Scheiber pointed out that "Even amid his general evisceration in Florida, Newt still beat Romney handily among the Republican voters who consider themselves ‘very conservative' (42 percent to 30 for Romney) and strong Tea Party supporters (45 percent to 33), both of which accounted for about one-third of the electorate. The combination of that rump of support and the Adelson money could produce several victories for Gingrich on Super Tuesday alone, when voters in Georgia, Oklahoma, and Tennessee all go to the polls."
Gingrich could continue to be an irritant to Mitt Romney, but probably most important to Adelson is that Gingrich keeps pushing Romney to the right regarding Israel.
"As for Israel," Scheiber notes, "it's hard to believe Romney didn't have one eye on Vegas when he said things like, ‘This president went before the United Nations and castigated Israel for building settlements, he said nothing about thousands of rockets being rained in on Israel from the Gaza Strip,' as he did in Thursday night's debate."
The Daily Beast's Aram Roston pointed out that Adelson is "a staunch supporter of groups such as the Zionist Organization of America and other such groups, which believe Palestinians have no valid claims." He told the Jewish Telegraph Agency that he was "not against a two-state solution if it is on the right terms," but he didn't think "the right terms will ever be achieved." According to Roston, "Adelson also sponsored a seminar in 2008 provocatively titled the ‘Islamic Jihad in America: What You Need to Know about Radical Muslim Infiltration of American Culture, Finance, Education, and Life,'" and in November of last year, "Adelson appeared on the stage of the Zionist Organization of America to present ... Glenn Beck with a ‘Defender of Israel' Award. ‘I'd never known a Christian Zionist like Glenn Beck,' Adelson said." In a recent interview with Paul Jay, Senior Editor of The Real News Network, Max Blumenthal, an award-winning journalist and bestselling author, talked about Gingrich, Adelson and the casino magnate's connections to Israel. Blumenthal pointed out that early on, "Gingrich was not known as an extreme hawk on the issue of Israel-Palestine or Iraq or Iran. During the '90s he welcomed Yassir Arafat to Washington during the Oslo era. Gingrich had made statements that seemed sort of moderate about the peace process, until he met ... Adelson, who he met through a mutual friend in Las Vegas who was helping Sheldon Adelson do a unionbusting effort at [the Venetian] his casino."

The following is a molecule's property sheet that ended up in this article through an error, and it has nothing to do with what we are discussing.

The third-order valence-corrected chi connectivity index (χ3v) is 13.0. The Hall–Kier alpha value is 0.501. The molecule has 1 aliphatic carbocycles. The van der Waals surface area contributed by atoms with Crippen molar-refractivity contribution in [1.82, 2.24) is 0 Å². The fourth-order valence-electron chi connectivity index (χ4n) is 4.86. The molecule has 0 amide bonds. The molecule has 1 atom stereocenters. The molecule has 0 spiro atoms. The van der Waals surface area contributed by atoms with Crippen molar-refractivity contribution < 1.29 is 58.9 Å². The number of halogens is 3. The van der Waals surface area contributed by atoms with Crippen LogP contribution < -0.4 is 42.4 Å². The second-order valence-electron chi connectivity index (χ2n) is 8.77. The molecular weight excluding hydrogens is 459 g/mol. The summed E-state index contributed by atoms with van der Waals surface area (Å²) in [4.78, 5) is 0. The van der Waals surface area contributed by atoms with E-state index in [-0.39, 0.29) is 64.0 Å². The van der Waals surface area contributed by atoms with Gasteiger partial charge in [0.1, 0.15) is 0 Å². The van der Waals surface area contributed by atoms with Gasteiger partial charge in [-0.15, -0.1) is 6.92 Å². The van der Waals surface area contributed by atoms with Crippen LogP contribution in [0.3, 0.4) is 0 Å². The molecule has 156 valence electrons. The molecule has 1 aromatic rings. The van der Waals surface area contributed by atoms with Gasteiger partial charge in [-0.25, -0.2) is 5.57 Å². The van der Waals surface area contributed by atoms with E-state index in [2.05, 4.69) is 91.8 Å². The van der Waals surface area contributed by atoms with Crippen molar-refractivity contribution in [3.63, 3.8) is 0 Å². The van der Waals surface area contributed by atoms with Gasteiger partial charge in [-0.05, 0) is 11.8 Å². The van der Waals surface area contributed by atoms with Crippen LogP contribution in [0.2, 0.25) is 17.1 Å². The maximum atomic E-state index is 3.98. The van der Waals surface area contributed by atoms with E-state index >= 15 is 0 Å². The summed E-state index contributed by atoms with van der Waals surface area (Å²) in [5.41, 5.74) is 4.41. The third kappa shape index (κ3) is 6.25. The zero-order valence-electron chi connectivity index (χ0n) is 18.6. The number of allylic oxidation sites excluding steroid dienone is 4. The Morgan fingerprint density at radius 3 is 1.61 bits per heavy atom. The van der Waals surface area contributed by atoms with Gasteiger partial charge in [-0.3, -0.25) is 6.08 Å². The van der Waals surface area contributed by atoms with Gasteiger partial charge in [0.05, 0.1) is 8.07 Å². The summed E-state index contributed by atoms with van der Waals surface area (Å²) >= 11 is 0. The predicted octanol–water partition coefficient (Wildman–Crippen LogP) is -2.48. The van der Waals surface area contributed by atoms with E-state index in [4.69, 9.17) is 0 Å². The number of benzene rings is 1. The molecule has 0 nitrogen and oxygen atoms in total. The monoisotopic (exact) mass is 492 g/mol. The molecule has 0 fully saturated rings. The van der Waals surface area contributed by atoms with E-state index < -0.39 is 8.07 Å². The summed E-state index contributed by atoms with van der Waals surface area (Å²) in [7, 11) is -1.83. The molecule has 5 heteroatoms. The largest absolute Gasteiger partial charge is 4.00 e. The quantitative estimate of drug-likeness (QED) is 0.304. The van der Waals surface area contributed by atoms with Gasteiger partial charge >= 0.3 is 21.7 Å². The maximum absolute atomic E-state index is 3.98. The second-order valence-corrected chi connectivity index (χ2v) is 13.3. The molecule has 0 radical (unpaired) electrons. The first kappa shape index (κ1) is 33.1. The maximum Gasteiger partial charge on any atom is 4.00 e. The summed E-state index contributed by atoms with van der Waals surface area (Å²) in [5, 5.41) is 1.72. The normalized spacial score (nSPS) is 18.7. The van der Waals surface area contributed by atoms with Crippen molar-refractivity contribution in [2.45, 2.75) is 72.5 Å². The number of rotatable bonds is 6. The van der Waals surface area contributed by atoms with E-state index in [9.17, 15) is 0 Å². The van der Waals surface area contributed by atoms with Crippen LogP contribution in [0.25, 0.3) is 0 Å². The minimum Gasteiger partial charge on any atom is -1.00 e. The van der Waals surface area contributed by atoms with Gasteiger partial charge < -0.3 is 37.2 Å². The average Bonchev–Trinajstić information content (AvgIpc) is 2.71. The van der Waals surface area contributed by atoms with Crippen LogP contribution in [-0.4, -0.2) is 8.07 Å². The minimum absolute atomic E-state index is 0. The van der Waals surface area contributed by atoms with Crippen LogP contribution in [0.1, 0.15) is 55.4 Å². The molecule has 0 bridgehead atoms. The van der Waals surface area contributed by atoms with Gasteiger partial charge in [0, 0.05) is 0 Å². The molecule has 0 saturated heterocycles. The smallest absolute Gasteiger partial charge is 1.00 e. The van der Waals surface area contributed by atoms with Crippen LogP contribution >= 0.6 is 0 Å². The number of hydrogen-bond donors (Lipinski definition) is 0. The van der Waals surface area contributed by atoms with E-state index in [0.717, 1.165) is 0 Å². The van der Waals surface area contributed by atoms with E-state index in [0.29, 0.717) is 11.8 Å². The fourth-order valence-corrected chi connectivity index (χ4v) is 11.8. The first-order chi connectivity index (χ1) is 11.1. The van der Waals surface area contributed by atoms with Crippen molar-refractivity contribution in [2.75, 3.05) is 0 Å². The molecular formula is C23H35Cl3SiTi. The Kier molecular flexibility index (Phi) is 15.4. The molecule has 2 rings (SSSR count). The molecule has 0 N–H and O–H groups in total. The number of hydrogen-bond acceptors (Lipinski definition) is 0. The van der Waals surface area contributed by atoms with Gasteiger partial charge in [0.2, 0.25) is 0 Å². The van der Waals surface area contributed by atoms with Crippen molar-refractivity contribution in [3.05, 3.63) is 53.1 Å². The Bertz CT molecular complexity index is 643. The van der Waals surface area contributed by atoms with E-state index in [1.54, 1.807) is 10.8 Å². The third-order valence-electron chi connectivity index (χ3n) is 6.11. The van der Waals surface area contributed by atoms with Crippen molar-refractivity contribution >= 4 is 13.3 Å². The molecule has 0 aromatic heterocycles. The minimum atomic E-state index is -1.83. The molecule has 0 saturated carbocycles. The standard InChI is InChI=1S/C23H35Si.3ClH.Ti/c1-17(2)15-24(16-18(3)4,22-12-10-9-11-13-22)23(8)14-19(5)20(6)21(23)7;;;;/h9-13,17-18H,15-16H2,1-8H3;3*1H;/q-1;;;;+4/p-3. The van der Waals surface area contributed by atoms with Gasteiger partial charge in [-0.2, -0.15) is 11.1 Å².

Apparently, with the help of George Harris, now the campaign finance co-chair of Gingrich's campaign, Adelson stopped the unionization effort.
After being forced out of Congress, Gingrich joined the American Enterprise Institute, where, Blumenthal pointed out, much of the rationales for the Iraq War "was generated." Gingrich then moved on to found American Solutions for Winning the Future, to which Adelson gave more than $7 million over a several year period.